How to find a mentor in 4 easy steps (plus a free downloadable checklist) from


Want to find a mentor? It’s a lot like falling in love—it doesn’t happen overnight and it you may have to kiss a few frogs before finding “the one.” If you’re ready to find a mentor you’ll love, approach the search like you would dating, and you’re likely to have success.

Step 1: Hunt 

When dating, you hit the bar, search a matchmaking site, or ask friends for a setup, all in an effort to explore your options. When finding a mentor, the professional world becomes your dating pool.

When you go to networking events or read industry publications, who most impresses you? Who are the people you admire? Whose brains would you most like to pick? Start a list and don’t be afraid to think big. The worst that can happen is you get shot down.

You can consider people in your own field, but you may want to stick to those who are more established than you so as to reduce the worry about them stealing ideas or clients from you. It’s also okay to look outside your field. The goal is simply to find someone who thinks strategically, asks great questions, and has had some measure of success.

Step 2: Call

After ranking your wish list of mentors, begin at the top and research your own networks to find common links for an introduction (LinkedIn is perfect for this). Just as a you’re more likely to go on a blind date arranged by a friend you trust, these folks are more likely to accept your invite if they first learn of you from someone they know.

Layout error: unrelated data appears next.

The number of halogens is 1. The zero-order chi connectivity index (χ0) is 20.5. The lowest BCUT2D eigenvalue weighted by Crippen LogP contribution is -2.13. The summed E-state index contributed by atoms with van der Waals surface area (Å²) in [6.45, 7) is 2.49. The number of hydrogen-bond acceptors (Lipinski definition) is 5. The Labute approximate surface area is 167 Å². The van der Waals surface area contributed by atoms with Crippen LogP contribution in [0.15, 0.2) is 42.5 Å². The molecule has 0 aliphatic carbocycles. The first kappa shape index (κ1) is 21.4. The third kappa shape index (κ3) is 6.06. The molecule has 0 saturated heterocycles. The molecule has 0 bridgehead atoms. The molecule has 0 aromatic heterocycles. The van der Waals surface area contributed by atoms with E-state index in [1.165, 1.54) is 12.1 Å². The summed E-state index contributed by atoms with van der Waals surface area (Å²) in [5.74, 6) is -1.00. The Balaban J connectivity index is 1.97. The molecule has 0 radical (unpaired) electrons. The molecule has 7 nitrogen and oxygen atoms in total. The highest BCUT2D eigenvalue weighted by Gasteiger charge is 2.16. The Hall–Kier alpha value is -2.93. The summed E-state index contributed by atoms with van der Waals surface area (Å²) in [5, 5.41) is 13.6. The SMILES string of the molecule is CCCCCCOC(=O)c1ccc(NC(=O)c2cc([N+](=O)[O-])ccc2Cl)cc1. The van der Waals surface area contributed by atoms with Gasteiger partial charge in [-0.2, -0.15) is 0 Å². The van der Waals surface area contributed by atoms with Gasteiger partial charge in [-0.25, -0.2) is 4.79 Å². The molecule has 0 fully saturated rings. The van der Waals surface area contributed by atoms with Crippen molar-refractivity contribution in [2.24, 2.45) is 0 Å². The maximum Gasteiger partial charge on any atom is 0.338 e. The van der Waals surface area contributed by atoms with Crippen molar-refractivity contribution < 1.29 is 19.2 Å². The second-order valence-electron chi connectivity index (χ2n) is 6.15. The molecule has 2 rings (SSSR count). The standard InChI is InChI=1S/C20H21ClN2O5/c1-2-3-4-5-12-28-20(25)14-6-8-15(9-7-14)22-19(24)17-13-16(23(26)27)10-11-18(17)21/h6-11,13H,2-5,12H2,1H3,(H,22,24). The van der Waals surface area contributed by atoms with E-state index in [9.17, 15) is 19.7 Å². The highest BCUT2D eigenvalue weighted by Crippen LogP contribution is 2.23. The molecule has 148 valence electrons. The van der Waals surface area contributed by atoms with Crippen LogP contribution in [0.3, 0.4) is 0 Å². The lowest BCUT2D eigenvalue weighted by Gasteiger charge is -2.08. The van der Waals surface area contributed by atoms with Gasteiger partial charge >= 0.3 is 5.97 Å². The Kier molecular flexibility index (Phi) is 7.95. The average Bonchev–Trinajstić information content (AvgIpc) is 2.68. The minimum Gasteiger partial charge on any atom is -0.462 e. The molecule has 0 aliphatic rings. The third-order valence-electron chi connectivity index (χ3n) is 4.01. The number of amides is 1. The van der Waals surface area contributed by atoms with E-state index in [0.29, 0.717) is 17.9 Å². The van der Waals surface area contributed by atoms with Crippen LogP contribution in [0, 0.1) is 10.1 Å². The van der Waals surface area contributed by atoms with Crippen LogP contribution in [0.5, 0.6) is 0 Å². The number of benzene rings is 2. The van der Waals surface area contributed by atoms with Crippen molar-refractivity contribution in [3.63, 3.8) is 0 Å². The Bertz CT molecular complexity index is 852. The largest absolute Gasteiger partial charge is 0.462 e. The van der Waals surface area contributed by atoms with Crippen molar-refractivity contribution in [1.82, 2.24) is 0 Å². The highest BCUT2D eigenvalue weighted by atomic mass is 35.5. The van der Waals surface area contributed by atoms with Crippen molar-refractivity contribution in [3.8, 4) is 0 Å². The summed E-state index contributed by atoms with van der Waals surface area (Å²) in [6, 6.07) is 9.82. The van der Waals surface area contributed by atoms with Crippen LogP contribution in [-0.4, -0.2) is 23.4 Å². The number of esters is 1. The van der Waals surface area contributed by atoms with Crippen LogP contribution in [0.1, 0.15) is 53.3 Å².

If you don’t have a common link, you can either continue down your list until you find one, or cold call (or email) your top candidates. Get creative, or follow this great guide from The Muse for crafting this conversation. Don’t be disappointed if the attempts go unanswered, but wait to move on to your next choice until you’ve gotten a rejection or you’re sure you’ve been ghosted.

Once a potential mentor responds, ask politely for a meeting over coffee (your treat) and promise not to take more than 30 minutes.

Step 3: Woo

You’d never bring up marriage and kids when asking someone on a first date. Likewise, arranging the first meeting with a potential mentor is not the time to ask about formal structure.

Instead, tell the person you admire them and their career (make it clear you researched them) and would like to pick their brain. You don’t know them well enough yet to be certain they’re a fitting mentor, and they don’t know you well enough to commit to an ongoing relationship.

After your first “date,” analyze the meeting. Did you leave feeling inspired and motivated? Did the potential mentor ask insightful questions? Did you get actionable ideas? If so, there’s potential in the relationship. If not, move on to another candidate. Keep up this process through as many mentors and dates as needed.

Step 4: Propose

When you’ve spent enough time with someone to know they are exactly what you want in a mentor, it’s time to pop the question. After thanking them for the time they’ve already given, ask if they are willing to put structure around what is already an informal mentoring relationship. Ask for regular meetings, action steps (ie, homework), and accountability.

It’s unlikely you’ll hear ‘no’; they probably wouldn’t have continued to go on so many dates with you if there wasn’t a spark for them, too.

Word of warning: This process may help you see that mentor monogamy isn’t your style. You may realize you prefer to have several go-to advisors for different needs, or that you simply prefer being a serial dater who meets with as many smart people as possible to learn from a wide variety of sources.



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